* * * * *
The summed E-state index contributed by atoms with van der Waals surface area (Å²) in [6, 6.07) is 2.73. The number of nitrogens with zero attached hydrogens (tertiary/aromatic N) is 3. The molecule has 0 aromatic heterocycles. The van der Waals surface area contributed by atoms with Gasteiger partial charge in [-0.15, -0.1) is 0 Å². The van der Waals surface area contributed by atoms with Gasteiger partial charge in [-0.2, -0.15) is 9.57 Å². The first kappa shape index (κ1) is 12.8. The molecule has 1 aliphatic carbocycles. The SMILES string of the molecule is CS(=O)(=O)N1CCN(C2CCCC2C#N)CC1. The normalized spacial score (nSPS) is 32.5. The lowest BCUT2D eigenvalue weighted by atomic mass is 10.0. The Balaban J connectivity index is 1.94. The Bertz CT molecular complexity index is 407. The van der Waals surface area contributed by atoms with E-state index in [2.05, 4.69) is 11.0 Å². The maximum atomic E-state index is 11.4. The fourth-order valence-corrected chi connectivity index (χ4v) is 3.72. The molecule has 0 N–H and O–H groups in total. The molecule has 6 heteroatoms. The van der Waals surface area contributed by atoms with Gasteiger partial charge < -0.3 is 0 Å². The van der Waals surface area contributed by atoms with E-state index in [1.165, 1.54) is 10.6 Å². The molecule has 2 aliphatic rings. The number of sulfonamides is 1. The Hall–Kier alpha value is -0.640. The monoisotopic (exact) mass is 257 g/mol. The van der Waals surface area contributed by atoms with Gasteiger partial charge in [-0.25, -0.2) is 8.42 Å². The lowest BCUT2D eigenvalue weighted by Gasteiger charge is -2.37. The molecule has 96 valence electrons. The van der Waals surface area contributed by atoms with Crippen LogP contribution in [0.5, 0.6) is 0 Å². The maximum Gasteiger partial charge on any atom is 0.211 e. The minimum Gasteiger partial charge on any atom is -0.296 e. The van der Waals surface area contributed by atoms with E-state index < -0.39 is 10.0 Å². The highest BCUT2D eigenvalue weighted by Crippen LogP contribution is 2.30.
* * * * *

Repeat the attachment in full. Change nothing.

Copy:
The summed E-state index contributed by atoms with van der Waals surface area (Å²) in [6, 6.07) is 2.73. The number of nitrogens with zero attached hydrogens (tertiary/aromatic N) is 3. The molecule has 0 aromatic heterocycles. The van der Waals surface area contributed by atoms with Gasteiger partial charge in [-0.15, -0.1) is 0 Å². The van der Waals surface area contributed by atoms with Gasteiger partial charge in [-0.2, -0.15) is 9.57 Å². The first kappa shape index (κ1) is 12.8. The molecule has 1 aliphatic carbocycles. The SMILES string of the molecule is CS(=O)(=O)N1CCN(C2CCCC2C#N)CC1. The normalized spacial score (nSPS) is 32.5. The lowest BCUT2D eigenvalue weighted by atomic mass is 10.0. The Balaban J connectivity index is 1.94. The Bertz CT molecular complexity index is 407. The van der Waals surface area contributed by atoms with E-state index in [2.05, 4.69) is 11.0 Å². The maximum atomic E-state index is 11.4. The fourth-order valence-corrected chi connectivity index (χ4v) is 3.72. The molecule has 0 N–H and O–H groups in total. The molecule has 6 heteroatoms. The van der Waals surface area contributed by atoms with Gasteiger partial charge < -0.3 is 0 Å². The van der Waals surface area contributed by atoms with E-state index in [1.165, 1.54) is 10.6 Å². The molecule has 2 aliphatic rings. The number of sulfonamides is 1. The Hall–Kier alpha value is -0.640. The monoisotopic (exact) mass is 257 g/mol. The van der Waals surface area contributed by atoms with Gasteiger partial charge in [-0.25, -0.2) is 8.42 Å². The lowest BCUT2D eigenvalue weighted by Gasteiger charge is -2.37. The molecule has 96 valence electrons. The van der Waals surface area contributed by atoms with Crippen LogP contribution in [0.5, 0.6) is 0 Å². The maximum Gasteiger partial charge on any atom is 0.211 e. The minimum Gasteiger partial charge on any atom is -0.296 e. The van der Waals surface area contributed by atoms with E-state index < -0.39 is 10.0 Å². The highest BCUT2D eigenvalue weighted by Crippen LogP contribution is 2.30.